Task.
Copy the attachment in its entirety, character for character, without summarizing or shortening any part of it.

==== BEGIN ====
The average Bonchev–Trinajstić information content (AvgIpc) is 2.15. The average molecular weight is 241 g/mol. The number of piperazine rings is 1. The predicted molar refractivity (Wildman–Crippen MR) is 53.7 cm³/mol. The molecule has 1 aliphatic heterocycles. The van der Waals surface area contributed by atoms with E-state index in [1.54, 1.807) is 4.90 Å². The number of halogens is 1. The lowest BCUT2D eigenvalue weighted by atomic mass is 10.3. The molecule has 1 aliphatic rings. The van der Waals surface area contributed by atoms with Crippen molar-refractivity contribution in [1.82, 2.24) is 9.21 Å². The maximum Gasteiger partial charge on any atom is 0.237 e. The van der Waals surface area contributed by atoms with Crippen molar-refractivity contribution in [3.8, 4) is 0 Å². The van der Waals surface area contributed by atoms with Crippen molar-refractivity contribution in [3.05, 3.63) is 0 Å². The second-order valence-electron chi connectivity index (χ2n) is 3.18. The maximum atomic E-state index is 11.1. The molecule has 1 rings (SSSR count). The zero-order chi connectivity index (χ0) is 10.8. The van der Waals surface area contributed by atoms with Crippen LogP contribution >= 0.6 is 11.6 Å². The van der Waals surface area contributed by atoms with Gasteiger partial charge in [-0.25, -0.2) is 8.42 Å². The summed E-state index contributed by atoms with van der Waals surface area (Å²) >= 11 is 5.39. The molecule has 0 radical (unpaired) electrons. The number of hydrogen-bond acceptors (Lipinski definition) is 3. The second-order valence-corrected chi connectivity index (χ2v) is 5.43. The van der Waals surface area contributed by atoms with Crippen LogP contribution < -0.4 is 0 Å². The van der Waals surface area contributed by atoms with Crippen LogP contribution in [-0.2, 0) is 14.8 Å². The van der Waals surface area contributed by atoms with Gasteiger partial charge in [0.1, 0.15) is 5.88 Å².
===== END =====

The average Bonchev–Trinajstić information content (AvgIpc) is 2.15. The average molecular weight is 241 g/mol. The number of piperazine rings is 1. The predicted molar refractivity (Wildman–Crippen MR) is 53.7 cm³/mol. The molecule has 1 aliphatic heterocycles. The van der Waals surface area contributed by atoms with E-state index in [1.54, 1.807) is 4.90 Å². The number of halogens is 1. The lowest BCUT2D eigenvalue weighted by atomic mass is 10.3. The molecule has 1 aliphatic rings. The van der Waals surface area contributed by atoms with Crippen molar-refractivity contribution in [1.82, 2.24) is 9.21 Å². The maximum Gasteiger partial charge on any atom is 0.237 e. The van der Waals surface area contributed by atoms with Crippen molar-refractivity contribution in [3.8, 4) is 0 Å². The van der Waals surface area contributed by atoms with Crippen molar-refractivity contribution in [3.05, 3.63) is 0 Å². The second-order valence-electron chi connectivity index (χ2n) is 3.18. The maximum atomic E-state index is 11.1. The molecule has 1 rings (SSSR count). The zero-order chi connectivity index (χ0) is 10.8. The van der Waals surface area contributed by atoms with Crippen LogP contribution >= 0.6 is 11.6 Å². The van der Waals surface area contributed by atoms with Gasteiger partial charge in [-0.25, -0.2) is 8.42 Å². The summed E-state index contributed by atoms with van der Waals surface area (Å²) >= 11 is 5.39. The molecule has 0 radical (unpaired) electrons. The number of hydrogen-bond acceptors (Lipinski definition) is 3. The second-order valence-corrected chi connectivity index (χ2v) is 5.43. The van der Waals surface area contributed by atoms with Crippen LogP contribution < -0.4 is 0 Å². The van der Waals surface area contributed by atoms with Crippen LogP contribution in [-0.2, 0) is 14.8 Å². The van der Waals surface area contributed by atoms with Gasteiger partial charge in [0.1, 0.15) is 5.88 Å².